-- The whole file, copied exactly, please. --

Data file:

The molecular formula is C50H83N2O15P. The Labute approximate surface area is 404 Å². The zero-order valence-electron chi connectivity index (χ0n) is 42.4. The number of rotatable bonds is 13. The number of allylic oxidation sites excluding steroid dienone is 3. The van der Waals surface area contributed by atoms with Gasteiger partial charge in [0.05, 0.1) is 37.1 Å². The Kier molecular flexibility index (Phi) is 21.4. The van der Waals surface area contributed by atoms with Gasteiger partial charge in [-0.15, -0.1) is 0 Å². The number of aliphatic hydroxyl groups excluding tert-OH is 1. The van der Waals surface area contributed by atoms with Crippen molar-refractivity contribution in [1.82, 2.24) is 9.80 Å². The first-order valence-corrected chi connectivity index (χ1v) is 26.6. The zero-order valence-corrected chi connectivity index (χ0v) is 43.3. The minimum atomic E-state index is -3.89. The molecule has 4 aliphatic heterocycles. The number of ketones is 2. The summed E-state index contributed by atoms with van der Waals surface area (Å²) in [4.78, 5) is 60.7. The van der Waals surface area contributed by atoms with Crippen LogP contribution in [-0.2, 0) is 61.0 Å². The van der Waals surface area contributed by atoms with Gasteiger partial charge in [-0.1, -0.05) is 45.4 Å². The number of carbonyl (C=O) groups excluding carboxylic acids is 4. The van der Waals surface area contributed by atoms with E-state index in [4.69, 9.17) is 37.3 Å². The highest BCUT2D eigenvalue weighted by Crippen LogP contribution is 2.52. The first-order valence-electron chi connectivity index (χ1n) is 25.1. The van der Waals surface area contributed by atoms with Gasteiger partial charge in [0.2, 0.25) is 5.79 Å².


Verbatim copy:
The molecular formula is C50H83N2O15P. The Labute approximate surface area is 404 Å². The zero-order valence-electron chi connectivity index (χ0n) is 42.4. The number of rotatable bonds is 13. The number of allylic oxidation sites excluding steroid dienone is 3. The van der Waals surface area contributed by atoms with Gasteiger partial charge in [0.05, 0.1) is 37.1 Å². The Kier molecular flexibility index (Phi) is 21.4. The van der Waals surface area contributed by atoms with Gasteiger partial charge in [-0.15, -0.1) is 0 Å². The number of aliphatic hydroxyl groups excluding tert-OH is 1. The van der Waals surface area contributed by atoms with Crippen molar-refractivity contribution in [1.82, 2.24) is 9.80 Å². The first-order valence-corrected chi connectivity index (χ1v) is 26.6. The zero-order valence-corrected chi connectivity index (χ0v) is 43.3. The minimum atomic E-state index is -3.89. The molecule has 4 aliphatic heterocycles. The number of ketones is 2. The summed E-state index contributed by atoms with van der Waals surface area (Å²) in [4.78, 5) is 60.7. The van der Waals surface area contributed by atoms with Crippen LogP contribution in [-0.2, 0) is 61.0 Å². The van der Waals surface area contributed by atoms with Gasteiger partial charge in [-0.1, -0.05) is 45.4 Å². The number of carbonyl (C=O) groups excluding carboxylic acids is 4. The van der Waals surface area contributed by atoms with E-state index in [4.69, 9.17) is 37.3 Å². The highest BCUT2D eigenvalue weighted by Crippen LogP contribution is 2.52. The first-order valence-electron chi connectivity index (χ1n) is 25.1. The van der Waals surface area contributed by atoms with Gasteiger partial charge in [0.2, 0.25) is 5.79 Å².